Car News: Oversteer
Quick Take: 2017 Toyota 86
Toyota may have killed off the Scion brand and the FR-S name along with it, but Scion's sports car lives on as the Toyota 86. Along with the new name, the 86 as been given slightly refreshed exterior styling, a boost of 5 horsepower and lb-ft of torque and a revised suspension setup. I got the chance to drive the new Toyota 86 the other day, and I walked away both impressed and disappointed.
Like the FR-S, the 86 is still undeniably a fun car to drive, with a brilliant chassis, a light clutch and a shifter featuring short, crisp throws -- the manual transmission is right on the money. Furthermore, the steering is tight and communicative, while the car's 2,750-pound curb weight makes it quite spry.
The FR-S always had a reputation for being an easy car to drift controllably, but you really can intuitively understand how the car wants to move laterally around you. I'm not a seasoned drifter by any means, but while taking a tight turn at speed, I could easily feel the edge of adhesion and understand that a small amount of throttle would have caused the back end to step out.
While many people think the 86 could use a bit more power, I honestly think that 205 hp is completely adequate for the car. The 86 is supposed to be an accessible entry-level car that's easy and fun to drive at reasonable speeds, and that's what it does. If everyone who drives a Mustang started off with an 86, maybe we'd have fewer crashes at Cars and Coffee.
But there are drawbacks. The biggest is the interior. It's not exactly a place I'd want to spend any serious time in, and it's somehow a regression from the FR-S. The dashboard is just an uninspiring, flat slate of black plastic, the center screen looks like an aftermarket unit from Best Buy, and the key tumbler is clearly straight from the parts bin. There's also nowhere to rest your right arm and no real place to store sunglasses, and the center console is basically a plastic bucket. I think Toyota was trying to go for a retro look -- the car is something of a modern incarnation of the old 1980s AE86 Corolla -- but the art of automotive interior design has come so far in even the past 5 years that the current offering is pretty mediocre. That's especially true when you consider that the 86 costs $26,255 plus destination, which is about $1,000 more than the FR-S.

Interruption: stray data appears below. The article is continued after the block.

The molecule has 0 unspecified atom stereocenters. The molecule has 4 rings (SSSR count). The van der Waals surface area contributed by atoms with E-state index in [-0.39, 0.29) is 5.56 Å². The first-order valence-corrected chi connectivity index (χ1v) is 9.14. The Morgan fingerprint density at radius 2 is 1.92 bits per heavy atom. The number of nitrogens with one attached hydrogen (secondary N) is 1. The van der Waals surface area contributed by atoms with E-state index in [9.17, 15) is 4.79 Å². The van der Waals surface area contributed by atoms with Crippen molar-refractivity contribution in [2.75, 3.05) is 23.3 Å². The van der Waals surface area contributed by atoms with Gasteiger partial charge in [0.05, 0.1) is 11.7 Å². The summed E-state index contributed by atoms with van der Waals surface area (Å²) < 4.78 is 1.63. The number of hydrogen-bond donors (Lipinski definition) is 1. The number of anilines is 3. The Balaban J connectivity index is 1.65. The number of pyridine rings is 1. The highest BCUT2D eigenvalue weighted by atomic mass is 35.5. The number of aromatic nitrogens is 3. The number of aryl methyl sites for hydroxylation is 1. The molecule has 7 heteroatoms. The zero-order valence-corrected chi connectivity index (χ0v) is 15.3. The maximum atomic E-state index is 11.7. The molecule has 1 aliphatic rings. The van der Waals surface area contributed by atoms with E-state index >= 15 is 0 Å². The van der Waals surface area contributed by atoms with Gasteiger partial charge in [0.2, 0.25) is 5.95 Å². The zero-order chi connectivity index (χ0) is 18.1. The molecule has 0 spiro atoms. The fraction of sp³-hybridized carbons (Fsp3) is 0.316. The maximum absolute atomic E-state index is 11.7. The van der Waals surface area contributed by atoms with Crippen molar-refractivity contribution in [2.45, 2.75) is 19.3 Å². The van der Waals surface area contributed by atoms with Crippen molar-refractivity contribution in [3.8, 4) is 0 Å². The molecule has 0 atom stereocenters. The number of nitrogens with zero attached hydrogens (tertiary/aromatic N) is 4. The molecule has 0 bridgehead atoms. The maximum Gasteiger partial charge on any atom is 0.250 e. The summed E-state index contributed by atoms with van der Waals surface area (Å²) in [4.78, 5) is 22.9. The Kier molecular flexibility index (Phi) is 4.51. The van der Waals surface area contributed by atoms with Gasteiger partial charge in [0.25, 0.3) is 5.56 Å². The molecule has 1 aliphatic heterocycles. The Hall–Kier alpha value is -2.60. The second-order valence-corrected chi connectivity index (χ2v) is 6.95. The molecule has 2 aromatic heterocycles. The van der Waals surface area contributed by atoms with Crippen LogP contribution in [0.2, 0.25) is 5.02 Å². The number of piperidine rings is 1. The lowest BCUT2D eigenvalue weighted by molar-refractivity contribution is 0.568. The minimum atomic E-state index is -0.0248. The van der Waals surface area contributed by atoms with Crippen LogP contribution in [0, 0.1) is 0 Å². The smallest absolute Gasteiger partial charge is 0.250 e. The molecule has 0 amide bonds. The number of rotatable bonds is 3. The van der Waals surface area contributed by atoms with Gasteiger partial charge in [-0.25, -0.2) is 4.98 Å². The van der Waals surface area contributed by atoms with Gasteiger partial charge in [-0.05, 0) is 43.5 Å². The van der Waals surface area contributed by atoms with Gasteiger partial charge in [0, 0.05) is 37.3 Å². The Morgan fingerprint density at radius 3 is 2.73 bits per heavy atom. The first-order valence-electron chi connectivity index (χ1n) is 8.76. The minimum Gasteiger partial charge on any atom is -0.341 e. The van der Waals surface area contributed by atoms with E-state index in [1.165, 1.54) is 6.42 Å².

It's even more perplexing when you compare the single-trim 86 with the base-level Subaru BRZ. They're the same car, but the Subaru manages to make the cabin look far more upscale and inviting with only a few details -- like swapping out the 86's white stitching for red and visually separating the radio from the rest of the dash with some shiny piano-black plastic. On top of that, the entry-level BRZ starts at just $25,495, which makes it $760 cheaper than the 86.
In conclusion, the Toyota 86 is a great car to drive, but it's hard to justify spending $27,000 for its budget-grade interior. Do yourself a favor -- buy its Subaru twin instead.
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